With today being the first day of Spring it's particularly nice living out in the country. We live in a small town at the moment but my parents and my in-laws both have farms and I am out there all the time. My horses, sheep and cattle all reside at my in-laws farm, which is why my husband spends the majority of his time there, and I'm out there most weekends.
Nature is everywhere and being rather lovely at the moment. Spring is popping out all around and it is very satisfying to see all our new lambs.
Yesterday I even got to have some fluffy bunny cuddles. This is probably the most friendly rabbit I have ever encountered.
Everywhere you go it's a gorgeous drive through the county side, and there's plenty of fresh air, lots to do and if you're an animal lover there is never a shortage of dogs, chooks, cats, horses, cows and sheep. At the moment there are quite a few orphaned lambs to feed too, which is always fun.
Horse Riding and Mustering
I usually ride my horse on the weekend. I don't get a lot of time because of the kids, (someone has to watch them while I nick off for a while), but I try to go every Sunday. Sometimes I miss a weekend because my husband has to go away north shearing, or he's too busy with sheep to watch the kids. Last week I got to go out on Tuesday as well as yesterday as my best friend came down and she took out my husband's horse while I rode out on mine. Although this was a little bit of a disaster because my horse hadn't been ridden in three weeks, it was windy and she was grumpy, so she decided that bucking was more fun than cantering, so a little bit of rodeo action occurred and I got thrown off.
But this weekend my husband took his horse out with me and we moved some sheep to a different part of the farm.
Amazingly both the horse and my husband (they are both male!), are multi-tasking.
Yes, Sabre was having a poop and walking....and my husband is on the phone. Actually, he's on the phone a lot so he has got used to doing most things while being on the phone.
Another great reason to live in the country is that you can own livestock! If you're into that sort of thing. Our sheep and cattle are another source of income for us, the sheep particularly, as well as my husband's shearing. We sell the wool (which we don't have to pay a shearer as he does it himself), and then when the lambs are ready we send those off to market.
They also have the cutest babies! Lambs are everywhere at the moment.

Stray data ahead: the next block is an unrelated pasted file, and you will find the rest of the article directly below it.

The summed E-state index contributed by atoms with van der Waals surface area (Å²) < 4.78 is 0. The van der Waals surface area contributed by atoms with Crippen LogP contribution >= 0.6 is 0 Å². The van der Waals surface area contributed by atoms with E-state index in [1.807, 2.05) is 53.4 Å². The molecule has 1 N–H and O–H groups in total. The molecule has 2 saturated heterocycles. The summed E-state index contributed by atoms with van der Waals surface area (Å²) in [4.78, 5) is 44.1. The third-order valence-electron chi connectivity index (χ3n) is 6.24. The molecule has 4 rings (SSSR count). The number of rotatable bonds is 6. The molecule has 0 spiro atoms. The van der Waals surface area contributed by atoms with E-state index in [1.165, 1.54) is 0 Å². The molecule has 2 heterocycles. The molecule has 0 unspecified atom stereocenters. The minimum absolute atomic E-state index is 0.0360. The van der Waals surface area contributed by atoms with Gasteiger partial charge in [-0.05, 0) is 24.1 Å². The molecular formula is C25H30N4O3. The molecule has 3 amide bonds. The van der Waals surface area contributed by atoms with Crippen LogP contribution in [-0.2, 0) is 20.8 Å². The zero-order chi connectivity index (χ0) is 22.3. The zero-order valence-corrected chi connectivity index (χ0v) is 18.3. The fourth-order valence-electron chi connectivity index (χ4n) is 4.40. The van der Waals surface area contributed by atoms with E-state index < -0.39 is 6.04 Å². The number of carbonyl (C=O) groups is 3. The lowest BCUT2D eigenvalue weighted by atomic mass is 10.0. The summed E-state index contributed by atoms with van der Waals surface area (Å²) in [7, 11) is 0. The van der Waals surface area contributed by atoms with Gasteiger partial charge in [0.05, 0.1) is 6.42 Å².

Work is Fun
There are quite a few jobs that you need to do on the farm that are a bit dirty and mucky, and sometimes a bit nasty, but some of them are fun. For example I took my eleven year old out on the four-wheel motorbike yesterday to check the sheep, which is necessary to do several times a day while they are lambing. It isn't that rare to have a ewe in trouble and you have to pull a lamb, so you need to watch out for it. It was a gorgeous day and these were just some of the lambs playing in the sun.
Of course then we kind of got bogged. Which was kind of fun too. We got really muddy.
But it was nice to stop and enjoy the scenery while we wanted for my husband to come and un-bog us.
Expect the Unexpected
Here's the thing about farming and livestock. One minute you're cruising along all fine and dandy and then suddenly it all goes pear shaped. Like yesterday. Apart from getting bogged, we also then ran into lambing disasters.
We were going to dinner at my friends place, (my friend who came down for a horse ride on Tuesday) which is an hour and a half drive away, and we had it timed pretty close. I had gone out to check sheep with my son, knowing that I would be back in time to change my clothes and then get going, but of course we got bogged. Then, when my husband came to rescue us, he went off and finished checking the ewes, while I took the kids and the ute back to the farm. I had just got changed when he shows up on the bike, (covered in blood as he had just had to pull a lamb), saying he needed my help, so suddenly I'm back into my dirty, mud splattered clothes (thank you bogginess) and back out in the ute to go catch a ewe and a couple of lambs and bring them back to the shed.
So...it resulted in wrestling and lifting two ewes and four lambs into the ute, (sheep weigh a tonne) bringing them back to the shed, bottle feeding a couple of the lambs and trying to put an orphan lamb onto one of the mothers. It was quite a saga, and by the time we had finished it was dark and seven o'clock. Dinner was meant to start at five. Right. Needless to say we didn't get there.
We did, however, get to give this ewe a wheelbarrow ride. My husband figured it was a lot easier to slip her off the back of the ute directly into this and wheel her over to the shed....rather than drag her. She was very good. I held her around her shoulders so she wouldn't wiggle and offered words of encouragement, but she seemed quite happy and somewhat enjoyed her ride.
In the end I didn't get the yummy paella for dinner that my friend's husband made (he's a chef), nor did I get a night out at my bestie's house, but I did have a change of clothes. Can you work out which stains are mud and which are afterbirth?!
This morning my husband went out to the farm early to check on all our little ones and to see who had survived through the night. One big lamb was a bit touch and go (the one my husband had to pull), as he had broken ribs, but he was still alive, and better still was up and about. The ewe didn't take the orphan lamb unfortunately but he's still alive and kicking too. He will be bottle fed until we can try and wean him onto another ewe.
Even though we missed our dinner it was a worthwhile exercise, as each rescued lamb will sell for hopefully more than $100 in about eight months.
Farming is hard work and always unexpected, but definitely my favourite reason to live in the country.